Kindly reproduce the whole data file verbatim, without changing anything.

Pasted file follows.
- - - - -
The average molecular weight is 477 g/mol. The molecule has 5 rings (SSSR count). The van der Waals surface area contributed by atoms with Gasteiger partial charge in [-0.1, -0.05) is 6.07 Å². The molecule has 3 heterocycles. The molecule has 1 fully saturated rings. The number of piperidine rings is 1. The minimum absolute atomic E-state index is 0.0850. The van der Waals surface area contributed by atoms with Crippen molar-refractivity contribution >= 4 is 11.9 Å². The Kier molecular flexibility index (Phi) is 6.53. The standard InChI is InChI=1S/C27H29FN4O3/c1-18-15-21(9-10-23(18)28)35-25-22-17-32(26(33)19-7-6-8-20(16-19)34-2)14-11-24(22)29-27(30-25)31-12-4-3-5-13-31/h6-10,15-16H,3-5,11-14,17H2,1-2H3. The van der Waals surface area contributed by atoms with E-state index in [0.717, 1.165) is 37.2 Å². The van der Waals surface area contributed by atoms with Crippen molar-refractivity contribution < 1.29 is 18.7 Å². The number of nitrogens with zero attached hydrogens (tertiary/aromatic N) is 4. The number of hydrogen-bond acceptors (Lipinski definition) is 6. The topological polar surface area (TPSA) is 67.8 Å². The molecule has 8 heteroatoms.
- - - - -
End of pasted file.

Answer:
The average molecular weight is 477 g/mol. The molecule has 5 rings (SSSR count). The van der Waals surface area contributed by atoms with Gasteiger partial charge in [-0.1, -0.05) is 6.07 Å². The molecule has 3 heterocycles. The molecule has 1 fully saturated rings. The number of piperidine rings is 1. The minimum absolute atomic E-state index is 0.0850. The van der Waals surface area contributed by atoms with Crippen molar-refractivity contribution >= 4 is 11.9 Å². The Kier molecular flexibility index (Phi) is 6.53. The standard InChI is InChI=1S/C27H29FN4O3/c1-18-15-21(9-10-23(18)28)35-25-22-17-32(26(33)19-7-6-8-20(16-19)34-2)14-11-24(22)29-27(30-25)31-12-4-3-5-13-31/h6-10,15-16H,3-5,11-14,17H2,1-2H3. The van der Waals surface area contributed by atoms with E-state index in [0.717, 1.165) is 37.2 Å². The van der Waals surface area contributed by atoms with Crippen molar-refractivity contribution < 1.29 is 18.7 Å². The number of nitrogens with zero attached hydrogens (tertiary/aromatic N) is 4. The number of hydrogen-bond acceptors (Lipinski definition) is 6. The topological polar surface area (TPSA) is 67.8 Å². The molecule has 8 heteroatoms.